About the Clinical Quality Report

One way of measuring quality in primary care is by looking at the care that a doctor gives to each patient, and comparing it with a set of national standards. The standards—called clinical quality measures—tell us what high-quality health care should look like in a doctors' office. Comparing doctors to these standards shows us how consistently each doctor delivers care to patients.

 

When you search for doctors' offices on this website, you can compare how well each office performed on 9 clinical quality measures for adult primary care, and 7 for pediatric primary care.

 

Having this information can help you make a more informed choice when choosing a doctors’ office. You also can use it to improve the quality of your own health care. Doctors also use this information to know how they can make the care they give even better.

 

The health topics in this resource section relate directly to the clinical quality measures this website reports on. The clinical quality measures reported on this site were developed by the National Committee for Quality Assurance, a national non-profit organization dedicated to improving the quality of health care in America. Doctors’ offices, hospitals, and most other health care organizations around the country use these same measures to track the quality of care they are providing. 

What is the Clinical Quality Report?

The Clinical Quality Report has information about the quality of health care given to patients in Massachusetts. This includes preventive care services (such as cancer screenings or children's well visits) and chronic disease care (such as asthma or diabetes care). Healthcare Compass has results on clinical quality care for over 500 doctors' offices in Massachusetts. This report comes from data that were collected in 2018. The patients included in this report have commercial insurance. This report does not include information for patients covered by Medicare or Medicaid.

How did MHQP select clinical quality measures to report?

MHQP is using Healthcare Effectiveness Data and Information Set (HEDIS®) quality measures that were developed by the National Committee for Quality Assurance (NCQA). These measures are evidence-based (researched) and are used across the United States for measuring health care quality in doctors' offices. These measures are used with NCQA’s permission, and HEDIS® benchmarks* were created independently by MHQP.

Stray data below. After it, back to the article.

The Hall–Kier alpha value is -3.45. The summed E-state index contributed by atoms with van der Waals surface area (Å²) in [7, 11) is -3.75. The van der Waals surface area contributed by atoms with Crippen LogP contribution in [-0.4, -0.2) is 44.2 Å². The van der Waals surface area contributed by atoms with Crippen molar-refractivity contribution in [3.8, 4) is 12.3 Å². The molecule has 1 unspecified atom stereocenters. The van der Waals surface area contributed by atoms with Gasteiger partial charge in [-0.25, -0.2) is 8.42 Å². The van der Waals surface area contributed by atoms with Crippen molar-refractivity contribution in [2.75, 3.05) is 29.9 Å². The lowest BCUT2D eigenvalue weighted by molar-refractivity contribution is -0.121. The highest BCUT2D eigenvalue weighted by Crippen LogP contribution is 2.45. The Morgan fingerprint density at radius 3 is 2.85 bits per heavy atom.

HEDIS® is a registered trademark of the National Committee for Quality Assurance (NCQA).

Was my doctors' office included in this report?

To be included in this report:

What measures are reported?

Clinical quality measures for adult primary care:

Asthma Care

Medicine Use for People with Asthma (Ages 5-64)
Why measuring asthma medication use is important:

Behavioral Health

Long-term Medicine for Depression

Why measuring long-term use of medicine for depression is important:

Diabetes Care for Adults

Blood Sugar (HbA1C) Screening Test

Why measuring diabetes care is important:

Tests to Monitor Kidney Disease

Why measuring diabetes care is important:

Diagnostic and Preventive Care

Cervical Cancer Screening (Ages 21 to 64)
Why screening for cervical cancer with a Pap test is important:

Colorectal Cancer Screening Tests (Ages 50 to 75)
Why measuring colorectal cancer screening tests is important:

Using Imaging Tests for Lower Back Pain Only When Appropriate
Why measuring use of imaging tests for lower back pain is important:

Women's Health

Breast Cancer Screening (Ages 50 to 74)
Why screening for breast cancer with a mammogram is important:

Chlamydia Screening (Ages 21 to 24)
Why getting tested for chlamydia is important:

Clinical quality measures for pediatric primary care:

Asthma Care

Medicine Use for People with Asthma (Ages 5-64)

Why measuring asthma medication use is important:

Pediatric Medications and Testing

Correct Antibiotic Use for Upper Respiratory Infections
Why measuring if antibiotics are correctly used for upper respiratory infections is important:

Correct Testing for Strep Throat
Why measuring correct testing for strep throat is important:

Well-Child Visits

Well Visits for Children 0 to 15 Months of Age

Why measuring if children have well visits is important:

Well Visits for Children Ages 3 to 6

Why measuring if children have well visits is important:

Well Visits for Adolescents Ages 12 to 21

Why measuring if children have well visits is important:

Women's Health

Chlamydia Screening (Ages 16 to 20)

Why getting tested for chlamydia is important:

 


 

* Massachusetts HEDIS® Measure Benchmarks Disclaimer

 

The Massachusetts HEDIS® Benchmarks were created independently by MHQP.  The Massachusetts HEDIS® benchmarks stem from HEDIS® rates that have been audited and approved by a National Committee for Quality Assurance (NCQA)-certified HEDIS® Compliance Auditor. HEDIS® is a registered trademark of the National Committee for Quality Assurance (NCQA).

 

NCQA has granted MHQP permission to create and display the Massachusetts HEDIS® Benchmarks. The creation, display, analysis, interpretation, or conclusion based on the Massachusetts HEDIS® Benchmarks is solely that of MHQP, and NCQA specifically disclaims responsibility for any such display, analysis, interpretation, or conclusion.